The overlap and clashing of national and local sovereignty is widespread in Africa, but rarely is there such stability while there is such a concentration of wealth by local officials. Effectively operating as micro-petro-states on either side of the Togo-Benin border, local officials here are largely independent of national law and its enforcement – they administer parallel courts, security forces and formidable revenues by themselves.
There is occasional pressure to demonstrate a tough government stance against smuggling. Raids are invariably violent; several men describe being drenched in canisters of the undocumented fuel while the rest was collected for use and distribution by police. A typical raid on a delivery truck can see the loss of ten barrels worth, or 1.5 million CFA ($3000), as well as the truck.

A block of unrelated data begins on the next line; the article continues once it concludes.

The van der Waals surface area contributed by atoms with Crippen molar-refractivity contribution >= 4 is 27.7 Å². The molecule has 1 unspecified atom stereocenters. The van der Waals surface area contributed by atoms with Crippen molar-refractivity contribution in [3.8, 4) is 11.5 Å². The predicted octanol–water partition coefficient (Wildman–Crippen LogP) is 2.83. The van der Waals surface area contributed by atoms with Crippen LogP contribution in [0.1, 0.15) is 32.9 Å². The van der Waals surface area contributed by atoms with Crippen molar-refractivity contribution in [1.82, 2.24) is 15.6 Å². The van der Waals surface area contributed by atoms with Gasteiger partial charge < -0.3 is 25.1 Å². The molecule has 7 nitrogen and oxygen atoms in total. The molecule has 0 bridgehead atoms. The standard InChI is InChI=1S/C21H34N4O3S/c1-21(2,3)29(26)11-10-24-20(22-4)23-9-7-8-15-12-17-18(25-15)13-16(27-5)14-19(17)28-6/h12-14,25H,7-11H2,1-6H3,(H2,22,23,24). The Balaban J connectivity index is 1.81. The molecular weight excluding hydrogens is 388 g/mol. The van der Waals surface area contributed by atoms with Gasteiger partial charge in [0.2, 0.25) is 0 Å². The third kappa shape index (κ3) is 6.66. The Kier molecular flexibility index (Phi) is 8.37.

At sea, there is less trouble from authorities, with no significant coast guard operating between Lagos and the Togo border, but this leaves vulnerability to interception by armed pirates operating with impunity in the Bight of Benin.
Fuel sellers in towns across the region also work at risk of attack and internment from government security forces. Along the coast road from Togo’s border to its capital Lomé, stalls sell fuel for 400 or 500 CFA ($0.80-$1), around 15-30% cheaper than at licensed petrol stations. Often, teenage boys man the stalls to earn a basic wage. At one stall, barely 50 yards from the town police station, one young fuel-seller tells of another who had been taken to hospital with gunshot wounds that morning following a police raid.
The urban areas are little different. In Lomé, a storage depot – a hot and heady concrete shed within a corrugated steel enclosure behind a mechanics yard – is home to two teenagers and several hundred litres of the smuggled fuel. They guard part of the supply for hundreds of stalls which sell to a city buzzing with motorbikes, taxis and trucks delivering goods across the region from West Africa’s main deep-seaport.